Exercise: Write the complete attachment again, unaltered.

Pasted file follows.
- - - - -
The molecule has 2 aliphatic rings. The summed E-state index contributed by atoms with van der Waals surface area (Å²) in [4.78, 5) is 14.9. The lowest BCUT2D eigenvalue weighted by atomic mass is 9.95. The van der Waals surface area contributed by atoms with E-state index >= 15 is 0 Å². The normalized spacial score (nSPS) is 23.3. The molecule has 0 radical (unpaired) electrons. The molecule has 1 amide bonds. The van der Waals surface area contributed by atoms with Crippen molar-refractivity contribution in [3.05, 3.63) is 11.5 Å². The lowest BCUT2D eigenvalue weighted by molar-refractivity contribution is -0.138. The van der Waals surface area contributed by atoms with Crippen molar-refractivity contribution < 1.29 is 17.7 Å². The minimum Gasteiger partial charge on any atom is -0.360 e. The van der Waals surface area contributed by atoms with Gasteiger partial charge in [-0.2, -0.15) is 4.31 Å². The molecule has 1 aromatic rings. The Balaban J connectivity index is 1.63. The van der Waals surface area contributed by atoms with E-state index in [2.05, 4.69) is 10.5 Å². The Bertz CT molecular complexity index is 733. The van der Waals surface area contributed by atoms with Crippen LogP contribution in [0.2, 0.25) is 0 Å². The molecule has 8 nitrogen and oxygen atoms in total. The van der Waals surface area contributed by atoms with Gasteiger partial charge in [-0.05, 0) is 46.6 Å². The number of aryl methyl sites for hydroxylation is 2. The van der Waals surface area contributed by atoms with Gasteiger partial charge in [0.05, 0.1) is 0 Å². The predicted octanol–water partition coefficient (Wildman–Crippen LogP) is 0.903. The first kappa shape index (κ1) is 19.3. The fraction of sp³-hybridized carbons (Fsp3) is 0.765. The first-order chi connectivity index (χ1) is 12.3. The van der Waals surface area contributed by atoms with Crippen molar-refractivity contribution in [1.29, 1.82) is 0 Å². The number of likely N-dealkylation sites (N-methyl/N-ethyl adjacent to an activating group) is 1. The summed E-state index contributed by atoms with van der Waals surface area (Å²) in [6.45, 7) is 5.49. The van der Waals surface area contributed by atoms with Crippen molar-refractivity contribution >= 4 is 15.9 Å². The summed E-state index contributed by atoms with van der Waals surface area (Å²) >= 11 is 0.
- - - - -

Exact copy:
The molecule has 2 aliphatic rings. The summed E-state index contributed by atoms with van der Waals surface area (Å²) in [4.78, 5) is 14.9. The lowest BCUT2D eigenvalue weighted by atomic mass is 9.95. The van der Waals surface area contributed by atoms with E-state index >= 15 is 0 Å². The normalized spacial score (nSPS) is 23.3. The molecule has 0 radical (unpaired) electrons. The molecule has 1 amide bonds. The van der Waals surface area contributed by atoms with Crippen molar-refractivity contribution in [3.05, 3.63) is 11.5 Å². The lowest BCUT2D eigenvalue weighted by molar-refractivity contribution is -0.138. The van der Waals surface area contributed by atoms with Crippen molar-refractivity contribution < 1.29 is 17.7 Å². The minimum Gasteiger partial charge on any atom is -0.360 e. The van der Waals surface area contributed by atoms with Gasteiger partial charge in [-0.2, -0.15) is 4.31 Å². The molecule has 1 aromatic rings. The Balaban J connectivity index is 1.63. The van der Waals surface area contributed by atoms with E-state index in [2.05, 4.69) is 10.5 Å². The Bertz CT molecular complexity index is 733. The van der Waals surface area contributed by atoms with Crippen LogP contribution in [0.2, 0.25) is 0 Å². The molecule has 8 nitrogen and oxygen atoms in total. The van der Waals surface area contributed by atoms with Gasteiger partial charge in [-0.05, 0) is 46.6 Å². The number of aryl methyl sites for hydroxylation is 2. The van der Waals surface area contributed by atoms with Gasteiger partial charge in [0.05, 0.1) is 0 Å². The predicted octanol–water partition coefficient (Wildman–Crippen LogP) is 0.903. The first kappa shape index (κ1) is 19.3. The fraction of sp³-hybridized carbons (Fsp3) is 0.765. The first-order chi connectivity index (χ1) is 12.3. The van der Waals surface area contributed by atoms with Crippen molar-refractivity contribution in [1.29, 1.82) is 0 Å². The number of likely N-dealkylation sites (N-methyl/N-ethyl adjacent to an activating group) is 1. The summed E-state index contributed by atoms with van der Waals surface area (Å²) in [6.45, 7) is 5.49. The van der Waals surface area contributed by atoms with Crippen molar-refractivity contribution >= 4 is 15.9 Å². The summed E-state index contributed by atoms with van der Waals surface area (Å²) >= 11 is 0.